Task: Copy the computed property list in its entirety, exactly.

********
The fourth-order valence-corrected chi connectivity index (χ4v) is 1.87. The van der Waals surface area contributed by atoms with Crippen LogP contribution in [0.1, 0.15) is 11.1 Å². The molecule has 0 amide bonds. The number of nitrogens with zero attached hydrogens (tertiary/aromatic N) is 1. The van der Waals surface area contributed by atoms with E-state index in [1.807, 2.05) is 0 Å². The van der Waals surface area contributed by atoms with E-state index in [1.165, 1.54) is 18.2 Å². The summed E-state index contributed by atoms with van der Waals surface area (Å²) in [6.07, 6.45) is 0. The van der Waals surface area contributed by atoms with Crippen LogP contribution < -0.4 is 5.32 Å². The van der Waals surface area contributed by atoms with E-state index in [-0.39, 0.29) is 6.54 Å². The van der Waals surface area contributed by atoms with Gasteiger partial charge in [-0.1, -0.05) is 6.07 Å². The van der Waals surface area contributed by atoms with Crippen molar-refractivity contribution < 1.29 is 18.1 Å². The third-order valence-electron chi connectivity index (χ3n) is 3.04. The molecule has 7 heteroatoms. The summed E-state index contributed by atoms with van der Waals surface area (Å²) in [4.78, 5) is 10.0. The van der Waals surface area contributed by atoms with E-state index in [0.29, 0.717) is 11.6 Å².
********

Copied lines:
The fourth-order valence-corrected chi connectivity index (χ4v) is 1.87. The van der Waals surface area contributed by atoms with Crippen LogP contribution in [0.1, 0.15) is 11.1 Å². The molecule has 0 amide bonds. The number of nitrogens with zero attached hydrogens (tertiary/aromatic N) is 1. The van der Waals surface area contributed by atoms with E-state index in [1.807, 2.05) is 0 Å². The van der Waals surface area contributed by atoms with E-state index in [1.165, 1.54) is 18.2 Å². The summed E-state index contributed by atoms with van der Waals surface area (Å²) in [6.07, 6.45) is 0. The van der Waals surface area contributed by atoms with Crippen LogP contribution < -0.4 is 5.32 Å². The van der Waals surface area contributed by atoms with E-state index in [-0.39, 0.29) is 6.54 Å². The van der Waals surface area contributed by atoms with Gasteiger partial charge in [-0.1, -0.05) is 6.07 Å². The van der Waals surface area contributed by atoms with Crippen molar-refractivity contribution < 1.29 is 18.1 Å². The third-order valence-electron chi connectivity index (χ3n) is 3.04. The molecule has 7 heteroatoms. The summed E-state index contributed by atoms with van der Waals surface area (Å²) in [4.78, 5) is 10.0. The van der Waals surface area contributed by atoms with E-state index in [0.29, 0.717) is 11.6 Å².